Proposed Border Tax Would Hurt Low-Income Car Buyers Most, Study Finds

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President Donald Trump hasn’t wasted any time pushing forward some of his more contentious campaign promises, putting automakers on edge as a potential tariff on imports from Mexico looms. Manufacturers might not be the only ones with cause for concern, however.

A new study from car-buying site Carjojo found a 20 percent border tax would have a disproportionate negative impact on low-income car buyers, USA TODAY reports. The study notes that roughly one-third of subcompacts sold in the U.S. with an MSRP lower than $20,000 are manufactured in Mexico.

Many consumers purchase these models because they offer reliable transportation for an affordable price, but Carjojo’s study suggests that would no longer be the case if Trump implements a border tax.

“The effect of this tariff on prices is quite concerning, not just for our industry for the financial welfare of those families,” Carjojo CEO Peter Levy said, via USA TODAY.

The average price of Mexico-made subcompacts currently is $16,850, but Carjojo claims a tariff would increase the average price per vehicle to $19,529, including an average 6 percent sales tax. Alarmingly, that reportedly is a conservative estimate.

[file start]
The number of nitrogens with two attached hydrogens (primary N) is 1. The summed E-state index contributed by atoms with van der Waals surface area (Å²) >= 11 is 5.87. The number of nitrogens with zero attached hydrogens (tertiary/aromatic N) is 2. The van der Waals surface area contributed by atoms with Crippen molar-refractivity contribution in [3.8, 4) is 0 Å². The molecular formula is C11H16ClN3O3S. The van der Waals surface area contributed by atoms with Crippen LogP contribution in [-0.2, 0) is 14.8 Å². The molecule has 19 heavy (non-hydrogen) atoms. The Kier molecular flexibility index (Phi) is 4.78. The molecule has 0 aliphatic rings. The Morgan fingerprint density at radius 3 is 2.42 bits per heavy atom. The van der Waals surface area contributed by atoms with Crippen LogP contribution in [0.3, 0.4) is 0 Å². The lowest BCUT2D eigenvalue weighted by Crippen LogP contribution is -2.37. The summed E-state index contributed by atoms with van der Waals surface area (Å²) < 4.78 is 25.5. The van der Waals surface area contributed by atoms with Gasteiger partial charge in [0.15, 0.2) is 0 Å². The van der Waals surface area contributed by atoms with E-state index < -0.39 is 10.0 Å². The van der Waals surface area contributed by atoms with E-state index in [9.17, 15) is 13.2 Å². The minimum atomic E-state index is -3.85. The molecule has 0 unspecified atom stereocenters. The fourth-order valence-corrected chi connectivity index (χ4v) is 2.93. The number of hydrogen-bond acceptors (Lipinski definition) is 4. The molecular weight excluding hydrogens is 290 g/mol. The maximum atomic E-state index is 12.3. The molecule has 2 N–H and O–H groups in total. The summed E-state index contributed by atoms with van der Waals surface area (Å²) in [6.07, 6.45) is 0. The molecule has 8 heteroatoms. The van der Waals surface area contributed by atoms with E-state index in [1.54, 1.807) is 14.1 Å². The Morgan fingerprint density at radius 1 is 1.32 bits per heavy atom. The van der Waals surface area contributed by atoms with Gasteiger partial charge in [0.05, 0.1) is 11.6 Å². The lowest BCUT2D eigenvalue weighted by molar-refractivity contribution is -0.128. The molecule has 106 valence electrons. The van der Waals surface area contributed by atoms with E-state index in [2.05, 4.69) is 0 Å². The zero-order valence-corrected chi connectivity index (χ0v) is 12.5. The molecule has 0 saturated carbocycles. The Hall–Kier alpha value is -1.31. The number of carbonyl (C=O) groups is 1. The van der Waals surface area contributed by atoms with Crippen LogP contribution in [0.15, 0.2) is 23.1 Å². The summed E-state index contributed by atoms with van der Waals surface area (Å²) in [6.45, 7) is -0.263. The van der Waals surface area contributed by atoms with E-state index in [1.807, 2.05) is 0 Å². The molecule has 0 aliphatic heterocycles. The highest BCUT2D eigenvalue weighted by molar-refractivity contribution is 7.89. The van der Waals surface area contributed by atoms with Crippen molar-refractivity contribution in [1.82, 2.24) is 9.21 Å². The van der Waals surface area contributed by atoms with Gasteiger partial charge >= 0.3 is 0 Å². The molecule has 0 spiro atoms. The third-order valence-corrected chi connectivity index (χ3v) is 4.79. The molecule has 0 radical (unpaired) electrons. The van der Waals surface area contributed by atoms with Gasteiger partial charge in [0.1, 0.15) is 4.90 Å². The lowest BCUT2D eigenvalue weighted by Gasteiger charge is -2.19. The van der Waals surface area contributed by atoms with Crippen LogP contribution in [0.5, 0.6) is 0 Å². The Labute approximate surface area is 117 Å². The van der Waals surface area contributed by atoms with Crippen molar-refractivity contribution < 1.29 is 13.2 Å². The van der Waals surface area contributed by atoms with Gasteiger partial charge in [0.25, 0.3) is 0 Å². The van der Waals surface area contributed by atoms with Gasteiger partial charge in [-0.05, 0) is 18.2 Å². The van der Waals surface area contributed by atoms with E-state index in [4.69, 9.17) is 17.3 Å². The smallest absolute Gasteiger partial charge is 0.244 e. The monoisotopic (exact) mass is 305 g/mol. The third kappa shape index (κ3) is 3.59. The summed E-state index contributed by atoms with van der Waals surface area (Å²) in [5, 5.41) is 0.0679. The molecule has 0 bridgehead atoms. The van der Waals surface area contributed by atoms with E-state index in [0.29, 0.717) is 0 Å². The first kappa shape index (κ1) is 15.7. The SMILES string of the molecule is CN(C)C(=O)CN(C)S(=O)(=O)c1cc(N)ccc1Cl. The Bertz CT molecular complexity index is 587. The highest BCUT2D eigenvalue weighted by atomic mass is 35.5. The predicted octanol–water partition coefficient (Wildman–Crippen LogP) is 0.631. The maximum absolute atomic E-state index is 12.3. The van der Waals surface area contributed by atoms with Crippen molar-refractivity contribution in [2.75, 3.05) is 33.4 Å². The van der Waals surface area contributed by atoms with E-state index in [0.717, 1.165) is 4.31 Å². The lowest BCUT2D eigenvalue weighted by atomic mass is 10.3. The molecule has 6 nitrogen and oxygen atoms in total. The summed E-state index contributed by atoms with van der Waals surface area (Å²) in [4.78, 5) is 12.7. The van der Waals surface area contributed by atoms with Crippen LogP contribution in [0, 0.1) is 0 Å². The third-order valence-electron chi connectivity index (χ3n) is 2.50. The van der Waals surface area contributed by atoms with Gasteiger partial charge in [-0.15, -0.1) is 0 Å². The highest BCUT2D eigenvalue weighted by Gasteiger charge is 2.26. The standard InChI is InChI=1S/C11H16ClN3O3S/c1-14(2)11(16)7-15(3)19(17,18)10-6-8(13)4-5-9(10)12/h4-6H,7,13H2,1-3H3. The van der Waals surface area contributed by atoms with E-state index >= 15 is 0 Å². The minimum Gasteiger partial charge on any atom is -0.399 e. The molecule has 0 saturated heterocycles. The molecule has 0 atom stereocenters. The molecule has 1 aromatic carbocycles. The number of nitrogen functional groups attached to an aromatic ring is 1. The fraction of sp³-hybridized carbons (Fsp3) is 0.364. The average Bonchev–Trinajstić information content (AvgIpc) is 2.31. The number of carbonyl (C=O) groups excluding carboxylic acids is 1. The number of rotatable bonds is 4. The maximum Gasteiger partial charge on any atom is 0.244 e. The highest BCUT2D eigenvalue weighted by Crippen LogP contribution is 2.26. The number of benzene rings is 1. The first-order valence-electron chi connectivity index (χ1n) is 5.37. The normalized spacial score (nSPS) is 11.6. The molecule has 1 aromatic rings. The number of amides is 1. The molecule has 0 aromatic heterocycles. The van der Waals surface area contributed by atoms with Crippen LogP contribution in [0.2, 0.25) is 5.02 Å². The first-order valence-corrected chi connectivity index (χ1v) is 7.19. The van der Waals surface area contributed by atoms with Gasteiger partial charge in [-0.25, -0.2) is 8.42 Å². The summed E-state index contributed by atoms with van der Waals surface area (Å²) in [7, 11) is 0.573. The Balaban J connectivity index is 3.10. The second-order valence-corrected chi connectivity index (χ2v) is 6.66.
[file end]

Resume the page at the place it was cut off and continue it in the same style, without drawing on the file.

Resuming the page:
Analysts predict automakers would eat a portion of the tax to reduce the negative impact on their sales. As a result, the study calculated price increases based on a 15 percent tariff.

It’s worth noting Trump floated figures as high as 35 percent prior to taking office.

This isn’t the first time concerns have been raised about the impact Trump’s plan would have on consumers. Toyota recently urged dealers to lobby against the tax by stressing to politicians it would harm car buyers.

As eye-opening as Carjojo’s findings are, the company’s study didn’t even look at the impact on prices of domestically made vehicles, many of which use parts sourced from Mexico.

Thumbnail photo via Ford

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